NASHVILLE, Tennessee – Hillary Clinton drew sizable crowds Friday at two rallies, both held at historically black colleges in Tennessee. It marked her first swing through the Volunteer State, which will vote in the Democratic primary on March 1, known as Super Tuesday.
Clinton attracted a very diverse crowd of 1,200 inside a gymnasium at Fisk University here and another 400 in an overflow area outside. Earlier, she stopped at LeMoyne-Owens College in Memphis, where 1,400 to 1,500 turned out see the Democratic front-runner, according to the campaign. They were, respectively, the fifth and sixth historically black schools Clinton has visited on the 2016 campaign trail thus far.While the crowds pale in comparison to some of the larger audiences her top rival Bernie Sanders has seen in liberal enclaves across the country, he’s been focusing on smaller events lately as the candidates eye the primaries and caucuses in March.
Clinton hewed close to her stump speech at both events here in Tennessee, but earned some of the loudest applause when she attacked Republicans, especially for their efforts to limit or bar Syrian refugees from entering the country after last week’s Paris terror attacks.
“I don’t think we should be engaging in the kind of inflammatory rhetoric that I’ve been hearing from some of the Republican candidates,” she said in Nashville. “Part of why we are great — already, Mr. Trump — is because we have the most unusual ability to bring people here and turn them into Americans,” she said, playing on Donald Trump’s slogan to “make America great again.”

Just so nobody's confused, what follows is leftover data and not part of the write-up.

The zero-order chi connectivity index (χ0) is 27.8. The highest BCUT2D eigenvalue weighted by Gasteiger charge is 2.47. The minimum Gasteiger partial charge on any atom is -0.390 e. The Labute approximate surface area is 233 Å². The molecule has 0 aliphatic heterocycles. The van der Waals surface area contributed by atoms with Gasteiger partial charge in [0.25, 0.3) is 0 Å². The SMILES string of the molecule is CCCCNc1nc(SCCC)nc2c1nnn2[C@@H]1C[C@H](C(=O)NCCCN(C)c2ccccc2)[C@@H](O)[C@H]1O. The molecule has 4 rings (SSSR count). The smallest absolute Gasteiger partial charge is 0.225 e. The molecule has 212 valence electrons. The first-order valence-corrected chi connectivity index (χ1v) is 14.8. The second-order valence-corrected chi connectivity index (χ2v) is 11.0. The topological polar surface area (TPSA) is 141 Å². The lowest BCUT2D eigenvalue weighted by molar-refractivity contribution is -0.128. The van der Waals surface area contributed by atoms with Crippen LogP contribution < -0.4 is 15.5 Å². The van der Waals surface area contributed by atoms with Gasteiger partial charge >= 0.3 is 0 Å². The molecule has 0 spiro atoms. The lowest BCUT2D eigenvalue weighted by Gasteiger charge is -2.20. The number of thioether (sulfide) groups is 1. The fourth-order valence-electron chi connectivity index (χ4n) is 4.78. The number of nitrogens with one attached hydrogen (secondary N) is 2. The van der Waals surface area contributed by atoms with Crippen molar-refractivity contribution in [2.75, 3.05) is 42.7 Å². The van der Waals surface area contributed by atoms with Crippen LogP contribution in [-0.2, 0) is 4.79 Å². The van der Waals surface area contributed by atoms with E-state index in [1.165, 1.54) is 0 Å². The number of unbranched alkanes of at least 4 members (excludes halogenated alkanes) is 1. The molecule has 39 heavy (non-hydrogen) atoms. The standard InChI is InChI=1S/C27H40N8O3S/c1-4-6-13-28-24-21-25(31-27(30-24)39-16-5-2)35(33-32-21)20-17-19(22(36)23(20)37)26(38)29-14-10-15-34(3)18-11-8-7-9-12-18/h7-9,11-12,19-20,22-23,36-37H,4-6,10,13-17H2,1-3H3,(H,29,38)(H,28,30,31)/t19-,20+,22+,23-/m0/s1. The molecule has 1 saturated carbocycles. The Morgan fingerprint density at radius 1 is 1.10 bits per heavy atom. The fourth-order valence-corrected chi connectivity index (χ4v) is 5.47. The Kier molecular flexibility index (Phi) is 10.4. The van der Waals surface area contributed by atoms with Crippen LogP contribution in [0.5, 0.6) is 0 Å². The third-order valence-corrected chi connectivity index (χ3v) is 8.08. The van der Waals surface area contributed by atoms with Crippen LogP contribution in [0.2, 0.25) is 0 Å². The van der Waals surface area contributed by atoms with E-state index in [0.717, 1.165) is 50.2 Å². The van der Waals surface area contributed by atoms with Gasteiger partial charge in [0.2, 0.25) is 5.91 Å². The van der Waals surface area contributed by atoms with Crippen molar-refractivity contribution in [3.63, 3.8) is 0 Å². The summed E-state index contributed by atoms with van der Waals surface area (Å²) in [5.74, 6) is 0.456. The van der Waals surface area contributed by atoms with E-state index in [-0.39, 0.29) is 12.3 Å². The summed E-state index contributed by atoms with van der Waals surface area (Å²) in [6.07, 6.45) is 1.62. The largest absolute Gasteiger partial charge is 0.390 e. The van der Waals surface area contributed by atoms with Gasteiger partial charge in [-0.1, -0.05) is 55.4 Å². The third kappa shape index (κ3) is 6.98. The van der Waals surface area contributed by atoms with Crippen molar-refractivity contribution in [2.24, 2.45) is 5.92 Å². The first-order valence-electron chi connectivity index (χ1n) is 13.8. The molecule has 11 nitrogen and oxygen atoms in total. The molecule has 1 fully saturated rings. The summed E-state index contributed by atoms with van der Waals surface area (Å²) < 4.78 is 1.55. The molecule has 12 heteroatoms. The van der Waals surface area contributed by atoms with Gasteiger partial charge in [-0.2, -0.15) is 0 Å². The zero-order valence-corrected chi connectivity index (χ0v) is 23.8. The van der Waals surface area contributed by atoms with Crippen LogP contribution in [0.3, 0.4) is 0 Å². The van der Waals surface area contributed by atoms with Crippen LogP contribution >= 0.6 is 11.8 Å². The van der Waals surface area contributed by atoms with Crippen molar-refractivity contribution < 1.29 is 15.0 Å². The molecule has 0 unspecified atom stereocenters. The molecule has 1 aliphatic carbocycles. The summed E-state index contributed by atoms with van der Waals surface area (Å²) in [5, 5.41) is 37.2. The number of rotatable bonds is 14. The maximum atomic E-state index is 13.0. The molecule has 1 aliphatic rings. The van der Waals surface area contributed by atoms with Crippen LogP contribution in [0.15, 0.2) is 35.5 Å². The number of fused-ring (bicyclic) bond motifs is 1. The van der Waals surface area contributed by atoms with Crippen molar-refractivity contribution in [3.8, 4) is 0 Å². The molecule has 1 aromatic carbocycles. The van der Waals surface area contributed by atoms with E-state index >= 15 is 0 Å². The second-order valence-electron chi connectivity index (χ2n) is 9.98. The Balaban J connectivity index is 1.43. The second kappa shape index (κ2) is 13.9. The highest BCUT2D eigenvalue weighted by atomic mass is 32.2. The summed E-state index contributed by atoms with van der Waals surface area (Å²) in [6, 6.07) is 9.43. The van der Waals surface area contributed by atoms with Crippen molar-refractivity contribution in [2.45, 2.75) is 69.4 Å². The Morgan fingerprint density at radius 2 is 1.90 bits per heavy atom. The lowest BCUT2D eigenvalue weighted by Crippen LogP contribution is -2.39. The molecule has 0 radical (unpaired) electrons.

And she drew a sharp line between Islam and the narrow band of violent radicals. “Terrorism is not connected with religion. It is connected with a violent, fanatic fringe of jihadists and their perversions of religion,” she said.
On domestic policy, Clinton launched the next salvo in an engagement with Sanders on health care. Her campaign has decried that the senator would raise taxes on all Americans – including the working- and middle-classes – to pay for a single-payer plan. (His campaign says health savings would easily outweigh added tax costs).
Without mentioning Sanders’ name in Memphis, Clinton reiterated her opposition to raising taxes on those who make less than $250,000, but went further. She proposed a tax credit of $2,500 for an individual or $5,000 for a family for health care costs not covered by insurance.
“You never know when that’s going to happen to you. Somebody gets sick. Somebody has an accident. You’ve got to be prepared, but too many families don’t have those resources,” she said.
Tennessee is one of 11 states that will vote on March 1, when Clinton and her challengers will compete over hundreds of nominating delegates.
While Iowa and New Hampshire earn the most attention from their spot at the beginning of primary season in early February, they hold fewer than a combined 100 delegates. Most of one of the March 1st states are worth more than either Iowa or New Hampshire, with Tennessee expected to have 77.
Clinton handily won this state in the 2008 Democratic presidential primary over Barack Obama, and while reliable polling of the state is scarce, Clinton is considered the strong favorite.
The campaign is hoping to build what some are describing as a Southern Firewall here and in other nearby states to insulate herself from Sanders. Many of the Super Tuesday states favor Clinton demographically, as they have large minority populations, where she tends to outperform Sanders. Her emphasis on historically black colleges is a nod to her strength especially among African-Americans, who made up more than 30% of the Democratic electorate in 2008.
Neither Clinton nor Sanders have any paid staffers in Tennessee, and Sanders has not yet visited. On Sunday and Monday, Sanders will campaign in Georgia, which is one of the bigger Super Tuesday states with 112 delegates.
But first, both will descend on Charleston, South Carolina, Saturday for a Democratic Party forum.
Kristen Welker and Monica Alba contributed to this report